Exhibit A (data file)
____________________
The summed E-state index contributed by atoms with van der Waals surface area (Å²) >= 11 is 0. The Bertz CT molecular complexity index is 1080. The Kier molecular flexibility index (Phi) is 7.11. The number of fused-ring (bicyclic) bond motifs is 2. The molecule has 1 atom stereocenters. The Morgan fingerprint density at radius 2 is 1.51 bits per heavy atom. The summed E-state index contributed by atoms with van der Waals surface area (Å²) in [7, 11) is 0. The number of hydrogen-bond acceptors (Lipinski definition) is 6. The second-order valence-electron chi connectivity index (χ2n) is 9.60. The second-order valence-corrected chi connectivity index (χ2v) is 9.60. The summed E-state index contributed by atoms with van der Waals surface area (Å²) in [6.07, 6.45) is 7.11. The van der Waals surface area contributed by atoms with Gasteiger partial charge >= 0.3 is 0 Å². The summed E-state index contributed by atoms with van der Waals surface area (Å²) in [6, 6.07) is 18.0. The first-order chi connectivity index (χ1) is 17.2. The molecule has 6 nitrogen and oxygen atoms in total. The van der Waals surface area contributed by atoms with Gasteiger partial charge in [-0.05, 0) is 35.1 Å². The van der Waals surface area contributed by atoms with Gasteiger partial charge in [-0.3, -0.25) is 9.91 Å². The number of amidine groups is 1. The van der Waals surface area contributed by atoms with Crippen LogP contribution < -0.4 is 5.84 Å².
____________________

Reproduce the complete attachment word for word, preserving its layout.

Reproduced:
The summed E-state index contributed by atoms with van der Waals surface area (Å²) >= 11 is 0. The Bertz CT molecular complexity index is 1080. The Kier molecular flexibility index (Phi) is 7.11. The number of fused-ring (bicyclic) bond motifs is 2. The molecule has 1 atom stereocenters. The Morgan fingerprint density at radius 2 is 1.51 bits per heavy atom. The summed E-state index contributed by atoms with van der Waals surface area (Å²) in [7, 11) is 0. The number of hydrogen-bond acceptors (Lipinski definition) is 6. The second-order valence-electron chi connectivity index (χ2n) is 9.60. The second-order valence-corrected chi connectivity index (χ2v) is 9.60. The summed E-state index contributed by atoms with van der Waals surface area (Å²) in [6.07, 6.45) is 7.11. The van der Waals surface area contributed by atoms with Gasteiger partial charge >= 0.3 is 0 Å². The summed E-state index contributed by atoms with van der Waals surface area (Å²) in [6, 6.07) is 18.0. The first-order chi connectivity index (χ1) is 17.2. The molecule has 6 nitrogen and oxygen atoms in total. The van der Waals surface area contributed by atoms with Gasteiger partial charge in [-0.05, 0) is 35.1 Å². The van der Waals surface area contributed by atoms with Gasteiger partial charge in [-0.3, -0.25) is 9.91 Å². The number of amidine groups is 1. The van der Waals surface area contributed by atoms with Crippen LogP contribution < -0.4 is 5.84 Å².